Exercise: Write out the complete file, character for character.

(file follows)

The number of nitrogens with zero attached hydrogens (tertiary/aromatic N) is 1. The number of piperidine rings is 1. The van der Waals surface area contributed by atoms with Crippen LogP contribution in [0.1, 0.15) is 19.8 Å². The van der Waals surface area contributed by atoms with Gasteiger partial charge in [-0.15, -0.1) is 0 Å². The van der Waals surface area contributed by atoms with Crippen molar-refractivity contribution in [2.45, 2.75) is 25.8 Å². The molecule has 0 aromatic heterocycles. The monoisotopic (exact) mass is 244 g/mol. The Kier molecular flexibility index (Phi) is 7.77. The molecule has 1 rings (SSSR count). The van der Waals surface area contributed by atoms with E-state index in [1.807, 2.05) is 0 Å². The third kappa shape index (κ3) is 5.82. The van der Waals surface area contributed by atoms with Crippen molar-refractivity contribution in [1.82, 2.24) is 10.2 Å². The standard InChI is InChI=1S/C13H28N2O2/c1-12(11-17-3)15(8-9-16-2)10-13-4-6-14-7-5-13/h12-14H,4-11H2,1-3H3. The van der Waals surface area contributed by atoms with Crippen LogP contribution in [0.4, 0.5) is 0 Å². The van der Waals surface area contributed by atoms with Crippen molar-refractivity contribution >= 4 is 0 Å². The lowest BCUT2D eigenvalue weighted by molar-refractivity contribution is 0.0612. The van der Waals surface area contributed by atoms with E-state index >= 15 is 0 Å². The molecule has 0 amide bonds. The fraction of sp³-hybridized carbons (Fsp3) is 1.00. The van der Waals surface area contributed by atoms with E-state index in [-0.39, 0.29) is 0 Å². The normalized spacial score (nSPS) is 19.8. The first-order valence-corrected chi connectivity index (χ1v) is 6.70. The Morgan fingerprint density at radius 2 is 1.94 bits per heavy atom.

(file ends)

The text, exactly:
The number of nitrogens with zero attached hydrogens (tertiary/aromatic N) is 1. The number of piperidine rings is 1. The van der Waals surface area contributed by atoms with Crippen LogP contribution in [0.1, 0.15) is 19.8 Å². The van der Waals surface area contributed by atoms with Gasteiger partial charge in [-0.15, -0.1) is 0 Å². The van der Waals surface area contributed by atoms with Crippen molar-refractivity contribution in [2.45, 2.75) is 25.8 Å². The molecule has 0 aromatic heterocycles. The monoisotopic (exact) mass is 244 g/mol. The Kier molecular flexibility index (Phi) is 7.77. The molecule has 1 rings (SSSR count). The van der Waals surface area contributed by atoms with E-state index in [1.807, 2.05) is 0 Å². The third kappa shape index (κ3) is 5.82. The van der Waals surface area contributed by atoms with Crippen molar-refractivity contribution in [1.82, 2.24) is 10.2 Å². The standard InChI is InChI=1S/C13H28N2O2/c1-12(11-17-3)15(8-9-16-2)10-13-4-6-14-7-5-13/h12-14H,4-11H2,1-3H3. The van der Waals surface area contributed by atoms with Crippen LogP contribution in [0.4, 0.5) is 0 Å². The van der Waals surface area contributed by atoms with Crippen molar-refractivity contribution >= 4 is 0 Å². The lowest BCUT2D eigenvalue weighted by molar-refractivity contribution is 0.0612. The van der Waals surface area contributed by atoms with E-state index >= 15 is 0 Å². The molecule has 0 amide bonds. The fraction of sp³-hybridized carbons (Fsp3) is 1.00. The van der Waals surface area contributed by atoms with E-state index in [-0.39, 0.29) is 0 Å². The normalized spacial score (nSPS) is 19.8. The first-order valence-corrected chi connectivity index (χ1v) is 6.70. The Morgan fingerprint density at radius 2 is 1.94 bits per heavy atom.